Stephen King’s Battleground: A Commemoration of the Emmy-Winning Television Adaptation
Richard Christian Matheson, editor
Hardcover, 288 pages, $75.00
Review by Sheila M. Merritt
Silence can indeed be golden. This year’s Academy Awards darling was the mostly mute movie, The Artist. In 2006, an hour-long television adaptation of a Stephen King yarn also garnered gilded trophies. “Battleground,” which was part of TNT’s series Nightmares & Dreamscapes: From the Stories of Stephen King, is another example of a dialogue-deficient award winner. This arresting TV oddity is examined at length in Stephen King’s Battleground: A Commemoration of the Emmy-Winning Television Adaptation. There is a lot to be said about “Battleground’s” development from a King short story into its wordless small screen treatment. Editor Richard Christian Matheson, who also wrote the teleplay, wisely includes the original work in this book; allowing for a fascinating compare/contrast. The volume is primarily a compilation of interviews and essays concerning those who participated in the televised production. Their enthusiastic and thoughtful remembrances of the creative process make this tome a joy to read.
Despite some trepidation about enticing an audience with a narrative devoid of speech, the imaginative demands inherent in the project actually fueled the artistic process. Musical arrangement, for example, would by necessity play a more prominent role: It would greatly assist in conveying mood; characterization; plot. Brilliantly rising to the occasion (and subsequently winning an Emmy for his score) composer Jeff Beal carefully considered an approach to the theme: “One of the tricky, dramatic challenges of the films is getting the music, in the expositional scenes, right. In this case, we are about twenty minutes into the story before the soldiers start their attack. I thought of this music as a form of dramatic foreplay, i.e. ‘something’s coming, pay attention,’ but also not giving away too much, too soon in the music.”
The visual effects, which also received an Emmy, were an extremely important factor in engrossing the viewers. But with admirable humility, visual effects supervisor Sam Nicholson gives a shout out to the man who acted in reaction to effects he couldn’t see. He acknowledges William Hurt’s amazing performance: “He gave ‘Battleground’ emotional guidance that kept the audience involved and kept the show from turning into just another effects piece.”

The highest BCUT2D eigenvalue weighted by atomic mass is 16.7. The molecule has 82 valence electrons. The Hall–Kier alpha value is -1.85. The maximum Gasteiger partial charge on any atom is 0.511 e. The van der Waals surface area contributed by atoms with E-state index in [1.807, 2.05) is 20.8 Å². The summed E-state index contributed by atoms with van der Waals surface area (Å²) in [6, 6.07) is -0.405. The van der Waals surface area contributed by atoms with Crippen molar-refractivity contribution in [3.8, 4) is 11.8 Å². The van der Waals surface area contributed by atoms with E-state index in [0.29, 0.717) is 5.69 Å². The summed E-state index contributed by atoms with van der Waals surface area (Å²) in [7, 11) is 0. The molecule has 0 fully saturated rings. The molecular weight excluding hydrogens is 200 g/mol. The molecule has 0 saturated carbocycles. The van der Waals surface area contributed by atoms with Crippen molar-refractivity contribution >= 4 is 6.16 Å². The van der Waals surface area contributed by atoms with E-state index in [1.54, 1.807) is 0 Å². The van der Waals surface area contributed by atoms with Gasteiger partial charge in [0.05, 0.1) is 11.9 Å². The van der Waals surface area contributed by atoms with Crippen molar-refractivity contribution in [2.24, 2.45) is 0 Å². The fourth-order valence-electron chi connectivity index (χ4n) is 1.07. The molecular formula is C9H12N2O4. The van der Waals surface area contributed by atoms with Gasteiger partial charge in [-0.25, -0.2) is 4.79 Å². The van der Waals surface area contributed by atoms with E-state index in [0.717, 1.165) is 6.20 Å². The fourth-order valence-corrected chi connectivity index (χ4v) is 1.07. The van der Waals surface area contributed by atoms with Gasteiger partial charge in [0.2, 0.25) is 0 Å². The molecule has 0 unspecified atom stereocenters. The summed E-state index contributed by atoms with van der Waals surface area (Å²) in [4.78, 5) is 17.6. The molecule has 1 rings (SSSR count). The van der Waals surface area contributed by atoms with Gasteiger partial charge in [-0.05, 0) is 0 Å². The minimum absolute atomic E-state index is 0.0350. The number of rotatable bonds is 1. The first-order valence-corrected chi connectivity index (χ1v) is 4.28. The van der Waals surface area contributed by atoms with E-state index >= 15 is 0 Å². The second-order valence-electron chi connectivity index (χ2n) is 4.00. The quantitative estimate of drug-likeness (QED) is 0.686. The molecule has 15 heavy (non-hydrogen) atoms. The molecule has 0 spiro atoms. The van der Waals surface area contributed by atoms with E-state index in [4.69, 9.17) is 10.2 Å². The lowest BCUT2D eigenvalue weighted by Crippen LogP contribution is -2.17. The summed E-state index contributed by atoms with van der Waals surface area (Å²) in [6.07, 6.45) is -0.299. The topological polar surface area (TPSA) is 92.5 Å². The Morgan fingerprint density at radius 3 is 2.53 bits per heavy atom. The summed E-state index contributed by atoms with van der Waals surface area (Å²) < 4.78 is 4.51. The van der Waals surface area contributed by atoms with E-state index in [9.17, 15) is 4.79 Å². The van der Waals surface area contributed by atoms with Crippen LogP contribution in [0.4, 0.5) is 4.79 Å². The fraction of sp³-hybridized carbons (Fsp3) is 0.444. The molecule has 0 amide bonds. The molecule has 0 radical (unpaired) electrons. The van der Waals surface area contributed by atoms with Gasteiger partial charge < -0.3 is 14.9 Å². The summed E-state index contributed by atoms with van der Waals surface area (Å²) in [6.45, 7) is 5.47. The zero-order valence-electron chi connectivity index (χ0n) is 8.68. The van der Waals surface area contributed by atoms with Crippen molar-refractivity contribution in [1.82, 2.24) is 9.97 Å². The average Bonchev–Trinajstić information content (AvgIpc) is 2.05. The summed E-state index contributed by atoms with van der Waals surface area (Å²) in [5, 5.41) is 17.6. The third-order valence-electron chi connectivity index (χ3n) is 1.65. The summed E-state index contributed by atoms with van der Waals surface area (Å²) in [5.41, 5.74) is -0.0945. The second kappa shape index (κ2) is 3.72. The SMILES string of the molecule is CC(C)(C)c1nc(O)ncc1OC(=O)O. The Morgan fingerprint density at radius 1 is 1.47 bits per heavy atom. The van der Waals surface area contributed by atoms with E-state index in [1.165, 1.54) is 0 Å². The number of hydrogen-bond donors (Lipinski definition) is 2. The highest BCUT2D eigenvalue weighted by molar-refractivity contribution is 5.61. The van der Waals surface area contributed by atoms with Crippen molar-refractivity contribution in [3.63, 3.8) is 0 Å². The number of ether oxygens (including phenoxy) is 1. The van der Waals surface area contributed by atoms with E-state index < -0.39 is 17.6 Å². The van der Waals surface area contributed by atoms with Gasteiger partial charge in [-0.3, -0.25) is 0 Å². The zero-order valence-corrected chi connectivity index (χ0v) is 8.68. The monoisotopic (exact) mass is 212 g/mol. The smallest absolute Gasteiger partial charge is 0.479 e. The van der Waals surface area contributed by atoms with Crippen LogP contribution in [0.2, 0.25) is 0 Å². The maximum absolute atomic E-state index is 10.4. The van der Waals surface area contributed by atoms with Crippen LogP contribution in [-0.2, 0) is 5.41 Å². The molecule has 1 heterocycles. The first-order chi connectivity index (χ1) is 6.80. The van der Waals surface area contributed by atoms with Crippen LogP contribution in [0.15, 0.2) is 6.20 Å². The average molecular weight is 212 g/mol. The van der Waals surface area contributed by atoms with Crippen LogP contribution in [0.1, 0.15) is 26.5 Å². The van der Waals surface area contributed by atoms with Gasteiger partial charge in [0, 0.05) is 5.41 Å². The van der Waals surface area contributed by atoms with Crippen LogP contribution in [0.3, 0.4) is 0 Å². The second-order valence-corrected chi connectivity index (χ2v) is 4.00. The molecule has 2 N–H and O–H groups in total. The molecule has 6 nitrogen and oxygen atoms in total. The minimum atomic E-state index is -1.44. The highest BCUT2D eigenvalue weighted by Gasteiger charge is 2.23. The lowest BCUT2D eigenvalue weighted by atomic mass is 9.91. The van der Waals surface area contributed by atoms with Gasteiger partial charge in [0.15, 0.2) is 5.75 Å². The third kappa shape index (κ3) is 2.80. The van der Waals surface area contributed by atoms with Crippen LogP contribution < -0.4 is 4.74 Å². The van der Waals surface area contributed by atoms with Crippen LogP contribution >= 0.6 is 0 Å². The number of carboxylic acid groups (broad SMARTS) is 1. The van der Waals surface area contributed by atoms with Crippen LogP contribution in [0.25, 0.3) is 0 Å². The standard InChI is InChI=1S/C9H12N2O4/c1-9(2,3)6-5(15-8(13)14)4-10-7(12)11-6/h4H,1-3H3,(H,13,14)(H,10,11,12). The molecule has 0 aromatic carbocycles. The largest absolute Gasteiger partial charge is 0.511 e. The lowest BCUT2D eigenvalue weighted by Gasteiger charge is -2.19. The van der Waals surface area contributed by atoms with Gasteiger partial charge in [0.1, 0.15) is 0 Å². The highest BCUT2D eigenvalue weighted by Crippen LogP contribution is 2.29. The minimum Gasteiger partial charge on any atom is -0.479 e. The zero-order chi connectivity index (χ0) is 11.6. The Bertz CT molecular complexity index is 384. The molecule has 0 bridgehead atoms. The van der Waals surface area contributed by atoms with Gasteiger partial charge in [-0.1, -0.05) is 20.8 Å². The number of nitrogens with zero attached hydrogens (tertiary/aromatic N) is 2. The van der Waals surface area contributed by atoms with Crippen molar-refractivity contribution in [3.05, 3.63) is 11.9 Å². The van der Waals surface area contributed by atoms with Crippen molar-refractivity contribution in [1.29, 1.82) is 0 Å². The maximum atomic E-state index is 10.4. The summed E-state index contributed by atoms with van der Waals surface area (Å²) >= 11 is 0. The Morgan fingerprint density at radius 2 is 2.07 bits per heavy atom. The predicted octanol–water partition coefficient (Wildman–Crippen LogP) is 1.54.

Giving credit and inspiration where it is due, is prevalent in the book. And references, as well as homages, abound. The King tale bears resemblances to two well-known television horror stories. Most apparent is a Twilight Zone episode entitled “The Invaders.” The classic character study features Agnes Moorehead, left to her own devices, battling a Lilliputian assault. Again told virtually without dialogue, this is the work of Richard Christian Matheson’s legendary father: Richard Matheson. Dad also devised the tale “Amelia” which is based on his short story “Prey.” In “Amelia,” the title character is repeatedly attacked by a Zuni fetish doll. In “Battleground” the doll appears in the background as one of the protagonist’s keepsakes. This is a wink-wink moment for those in the know, but the senior Matheson’s major contribution to “Battleground” is “The Invaders.” Says producer Jeffrey Hayes: “Obviously there is an homage to it, both from Richard Christian Matheson’s side, given that he’s his father’s son, and probably, although I never discussed this with Stephen King or anybody, from Stephen King, himself, when he wrote the short story. The short story was our template and our guide. I would say it’s likely that it was an homage on both their parts.”
Richard Christian Matheson, in his introduction, distills the plot of “Battleground” as “Mouse Hunt gene-spliced with Paths of Glory into a one-hour war movie that fits in your hand.” This is a brilliant summation that sets the course of what to anticipate in Stephen King’s Battleground: A Commemoration of the Emmy-Winning Television Adaptation. In addition to essays/interviews there are also storyboards, plus the beginning pages of Jeff Beal’s score. And, according to the uncorrected proof’s blurb: “The hardcover edition of Stephen King’s Battleground contains 16 pages of color photos from the TNT archives.” Since these photos weren’t offered in the review copy of the omnibus, no comment can be made about them here. Regarding the book in general: Stephen King fans will likely be rendered speechless with delight.